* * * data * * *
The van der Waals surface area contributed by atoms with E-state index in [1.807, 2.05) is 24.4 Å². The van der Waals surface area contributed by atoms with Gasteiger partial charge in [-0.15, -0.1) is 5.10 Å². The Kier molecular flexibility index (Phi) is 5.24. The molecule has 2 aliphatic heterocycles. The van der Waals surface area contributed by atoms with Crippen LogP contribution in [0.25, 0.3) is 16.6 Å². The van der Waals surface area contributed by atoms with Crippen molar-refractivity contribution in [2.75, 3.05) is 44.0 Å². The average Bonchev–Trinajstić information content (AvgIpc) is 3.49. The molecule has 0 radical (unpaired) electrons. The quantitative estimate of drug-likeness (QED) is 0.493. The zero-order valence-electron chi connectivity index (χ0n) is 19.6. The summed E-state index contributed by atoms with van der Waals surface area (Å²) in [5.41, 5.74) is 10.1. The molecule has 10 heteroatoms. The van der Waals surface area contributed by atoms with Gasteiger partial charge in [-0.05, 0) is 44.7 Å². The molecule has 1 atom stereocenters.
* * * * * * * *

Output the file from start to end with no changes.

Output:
The van der Waals surface area contributed by atoms with E-state index in [1.807, 2.05) is 24.4 Å². The van der Waals surface area contributed by atoms with Gasteiger partial charge in [-0.15, -0.1) is 5.10 Å². The Kier molecular flexibility index (Phi) is 5.24. The molecule has 2 aliphatic heterocycles. The van der Waals surface area contributed by atoms with Crippen LogP contribution in [0.25, 0.3) is 16.6 Å². The van der Waals surface area contributed by atoms with Crippen molar-refractivity contribution in [2.75, 3.05) is 44.0 Å². The average Bonchev–Trinajstić information content (AvgIpc) is 3.49. The molecule has 0 radical (unpaired) electrons. The quantitative estimate of drug-likeness (QED) is 0.493. The zero-order valence-electron chi connectivity index (χ0n) is 19.6. The summed E-state index contributed by atoms with van der Waals surface area (Å²) in [5.41, 5.74) is 10.1. The molecule has 10 heteroatoms. The van der Waals surface area contributed by atoms with Gasteiger partial charge in [-0.05, 0) is 44.7 Å². The molecule has 1 atom stereocenters.